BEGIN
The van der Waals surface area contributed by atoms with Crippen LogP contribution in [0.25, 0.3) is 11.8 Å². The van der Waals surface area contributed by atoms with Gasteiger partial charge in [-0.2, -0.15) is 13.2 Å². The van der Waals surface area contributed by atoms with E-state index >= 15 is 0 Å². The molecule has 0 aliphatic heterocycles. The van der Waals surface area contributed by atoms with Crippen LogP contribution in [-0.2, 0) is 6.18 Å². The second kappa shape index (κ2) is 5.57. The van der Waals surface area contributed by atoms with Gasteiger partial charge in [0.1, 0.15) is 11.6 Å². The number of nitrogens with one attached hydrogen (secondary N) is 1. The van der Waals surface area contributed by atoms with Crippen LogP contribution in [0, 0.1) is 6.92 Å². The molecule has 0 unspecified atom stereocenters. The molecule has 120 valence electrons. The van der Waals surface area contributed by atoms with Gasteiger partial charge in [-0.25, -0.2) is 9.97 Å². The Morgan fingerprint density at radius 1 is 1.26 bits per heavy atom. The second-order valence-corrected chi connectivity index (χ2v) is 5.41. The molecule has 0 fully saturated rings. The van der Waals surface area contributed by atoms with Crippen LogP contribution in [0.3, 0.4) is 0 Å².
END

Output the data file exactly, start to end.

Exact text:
The van der Waals surface area contributed by atoms with Crippen LogP contribution in [0.25, 0.3) is 11.8 Å². The van der Waals surface area contributed by atoms with Gasteiger partial charge in [-0.2, -0.15) is 13.2 Å². The van der Waals surface area contributed by atoms with E-state index >= 15 is 0 Å². The molecule has 0 aliphatic heterocycles. The van der Waals surface area contributed by atoms with Crippen LogP contribution in [-0.2, 0) is 6.18 Å². The second kappa shape index (κ2) is 5.57. The van der Waals surface area contributed by atoms with Gasteiger partial charge in [0.1, 0.15) is 11.6 Å². The number of nitrogens with one attached hydrogen (secondary N) is 1. The van der Waals surface area contributed by atoms with Crippen LogP contribution in [0, 0.1) is 6.92 Å². The molecule has 0 unspecified atom stereocenters. The molecule has 120 valence electrons. The van der Waals surface area contributed by atoms with Gasteiger partial charge in [-0.25, -0.2) is 9.97 Å². The Morgan fingerprint density at radius 1 is 1.26 bits per heavy atom. The second-order valence-corrected chi connectivity index (χ2v) is 5.41. The molecule has 0 fully saturated rings. The van der Waals surface area contributed by atoms with Crippen LogP contribution in [0.3, 0.4) is 0 Å².